We go to school as we are growing up, and by around 17 or 18, and those years, while they may seem boring at times, are extremely important in us growing up. Even though school may seem like we’re learning facts and facts and facts all the time, (which we do learn about) we are also learning how to process and understand information and problem solve, which is an extremely important skill to have.

Problem solving is something we hear all the time, mainly in math class. Although problem solving does pertain a lot towards solving quadratic equations and logarithmic functions, it also helps us understand how to solve problems in our own lives, and use skills we learn in school to help us in our everyday lives. Education really helps us utilize the skills we learn and apply them into our lives, to solve problems and think of solutions, as started out in your Algebra 1 class.

A key part of education is also about seeing what you enjoy and love to learn about, and strive to practice that all the time. When we really enjoy learning about a certain subject or topic, we tend to engage and develop more interest, and educate ourselves on it. Learning is also about finding what we

Our skills, values, beliefs, and habits ultimately make us who we are and show our personality, and as seen in the definition of education, learning about applying curiosity, courage, honesty, humility, and using intellect in our education helps us truly benefit and acquire amazing knowledge. Remember, knowledge is power.

Adhya 🙂

“There are two educations. One should teach us how to make a living and the other how to live.” – John Adams

Puppy Love

Dear reader,

Dogs are the best and cutest pets and all the good adjectives in the world. Not only are they the best to give cuddles and play fetch with, they are also extremely loyal caring. I love that dogs always greet you when you get home, and are always trying to make you happy.  I have a dog, named Layla, and she is very cute. I got her when she was still a puppy, and even though she is so naughty, she is so loving too. Dogs are incredibly friendly and want to make you happy.

If you own a dog as a pet, you know that they will most of the time be waiting for you at the door when you arrive home. That shows how while other pets may be loving and friendly, dogs are always eagerly waiting for you with their tails wagging to say hi. Even in the movies, or if you have a dog, you’ll notice how when the see you (their owner and best friend), their whole body stance changes and they get so excited to see you, proving they have so much love for humans. This excitement is also contagious and helps put others in good moods too.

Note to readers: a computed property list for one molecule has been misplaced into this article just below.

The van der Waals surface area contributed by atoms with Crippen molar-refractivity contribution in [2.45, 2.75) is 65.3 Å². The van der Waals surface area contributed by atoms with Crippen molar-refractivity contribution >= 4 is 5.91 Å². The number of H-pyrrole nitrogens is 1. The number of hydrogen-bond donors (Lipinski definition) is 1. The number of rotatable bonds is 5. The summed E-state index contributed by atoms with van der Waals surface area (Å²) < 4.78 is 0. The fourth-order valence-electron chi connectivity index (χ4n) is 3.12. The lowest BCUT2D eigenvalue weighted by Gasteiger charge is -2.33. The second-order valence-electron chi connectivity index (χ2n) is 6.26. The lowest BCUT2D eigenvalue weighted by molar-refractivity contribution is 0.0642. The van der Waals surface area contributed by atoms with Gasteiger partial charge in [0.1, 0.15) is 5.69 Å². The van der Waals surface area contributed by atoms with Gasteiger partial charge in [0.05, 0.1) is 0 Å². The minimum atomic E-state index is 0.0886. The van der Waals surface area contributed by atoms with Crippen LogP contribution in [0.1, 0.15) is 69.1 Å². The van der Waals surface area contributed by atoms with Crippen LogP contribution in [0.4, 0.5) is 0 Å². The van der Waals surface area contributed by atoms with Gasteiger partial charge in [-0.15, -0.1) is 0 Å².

Dogs also help us stay active and are incredibly loyal to us. If you’re just feeling lazy but know you need to take your dog for a walk or to run around a bit, that helps them and you stay active and live a healthier life. If they see another pet on the road, they will bark and try claim their territory, as well as protect you, showing the protective and caring side of their personalities. Some dogs also serve as guide dogs, who help assist and guide people who are blind or visually impaired. They help those who are unable to see around obstacles. This is an amazing asset of dogs.

Another reason dogs are my favorite pets is because of their ability to make us laugh. They are so silly and naughty at times that it’s just funny. My dog does this thing where when we get home, she’ll come to the car to see us, and then sprint like the speed of light around the front yard and almost run into us. It’s so entertaining and makes me laugh all the time, and I love that about dogs. They can always amuse us and make us laugh at their silly antics and their cuteness.

Dogs are the best pets and are able to form strong bonds with humans, and their ability to make us happy and laugh make them such lovable pets.

Adhya 🙂

“A dog is the only thing on earth that loves you more than he/she loves themself.” – Josh Billings